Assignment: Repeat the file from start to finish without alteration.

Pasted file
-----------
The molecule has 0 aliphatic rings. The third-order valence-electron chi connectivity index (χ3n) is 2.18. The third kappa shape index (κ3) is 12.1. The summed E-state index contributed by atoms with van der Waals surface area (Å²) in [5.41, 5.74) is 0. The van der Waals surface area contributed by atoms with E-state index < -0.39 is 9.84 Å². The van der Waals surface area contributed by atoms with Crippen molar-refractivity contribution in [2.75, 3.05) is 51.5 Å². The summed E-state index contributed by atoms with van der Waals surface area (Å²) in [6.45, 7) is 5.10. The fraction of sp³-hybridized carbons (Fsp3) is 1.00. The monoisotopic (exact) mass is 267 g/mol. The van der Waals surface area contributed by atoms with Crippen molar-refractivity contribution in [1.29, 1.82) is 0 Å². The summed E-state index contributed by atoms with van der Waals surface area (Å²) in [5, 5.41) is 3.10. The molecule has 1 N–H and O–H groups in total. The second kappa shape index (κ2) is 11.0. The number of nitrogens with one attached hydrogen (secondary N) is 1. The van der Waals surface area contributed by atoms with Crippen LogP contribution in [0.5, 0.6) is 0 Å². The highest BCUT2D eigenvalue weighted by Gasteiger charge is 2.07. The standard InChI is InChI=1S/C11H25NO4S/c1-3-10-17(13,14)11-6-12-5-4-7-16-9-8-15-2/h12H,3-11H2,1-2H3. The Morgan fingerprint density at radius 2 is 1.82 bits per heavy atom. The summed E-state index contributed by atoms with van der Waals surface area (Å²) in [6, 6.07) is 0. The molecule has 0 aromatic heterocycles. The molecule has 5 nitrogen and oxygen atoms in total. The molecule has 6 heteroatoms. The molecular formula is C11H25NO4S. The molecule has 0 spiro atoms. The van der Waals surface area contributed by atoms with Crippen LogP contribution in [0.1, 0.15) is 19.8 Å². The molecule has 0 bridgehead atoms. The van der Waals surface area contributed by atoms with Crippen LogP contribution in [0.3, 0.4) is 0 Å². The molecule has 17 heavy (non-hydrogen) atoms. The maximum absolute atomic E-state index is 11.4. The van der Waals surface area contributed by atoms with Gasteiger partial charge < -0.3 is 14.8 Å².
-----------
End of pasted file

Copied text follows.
The molecule has 0 aliphatic rings. The third-order valence-electron chi connectivity index (χ3n) is 2.18. The third kappa shape index (κ3) is 12.1. The summed E-state index contributed by atoms with van der Waals surface area (Å²) in [5.41, 5.74) is 0. The van der Waals surface area contributed by atoms with E-state index < -0.39 is 9.84 Å². The van der Waals surface area contributed by atoms with Crippen molar-refractivity contribution in [2.75, 3.05) is 51.5 Å². The summed E-state index contributed by atoms with van der Waals surface area (Å²) in [6.45, 7) is 5.10. The fraction of sp³-hybridized carbons (Fsp3) is 1.00. The monoisotopic (exact) mass is 267 g/mol. The van der Waals surface area contributed by atoms with Crippen molar-refractivity contribution in [1.29, 1.82) is 0 Å². The summed E-state index contributed by atoms with van der Waals surface area (Å²) in [5, 5.41) is 3.10. The molecule has 1 N–H and O–H groups in total. The second kappa shape index (κ2) is 11.0. The number of nitrogens with one attached hydrogen (secondary N) is 1. The van der Waals surface area contributed by atoms with Crippen LogP contribution in [0.5, 0.6) is 0 Å². The highest BCUT2D eigenvalue weighted by Gasteiger charge is 2.07. The standard InChI is InChI=1S/C11H25NO4S/c1-3-10-17(13,14)11-6-12-5-4-7-16-9-8-15-2/h12H,3-11H2,1-2H3. The Morgan fingerprint density at radius 2 is 1.82 bits per heavy atom. The summed E-state index contributed by atoms with van der Waals surface area (Å²) in [6, 6.07) is 0. The molecule has 0 aromatic heterocycles. The molecule has 5 nitrogen and oxygen atoms in total. The molecule has 6 heteroatoms. The molecular formula is C11H25NO4S. The molecule has 0 spiro atoms. The van der Waals surface area contributed by atoms with Crippen LogP contribution in [0.1, 0.15) is 19.8 Å². The molecule has 0 bridgehead atoms. The van der Waals surface area contributed by atoms with Crippen LogP contribution in [0.3, 0.4) is 0 Å². The molecule has 17 heavy (non-hydrogen) atoms. The maximum absolute atomic E-state index is 11.4. The van der Waals surface area contributed by atoms with Gasteiger partial charge < -0.3 is 14.8 Å².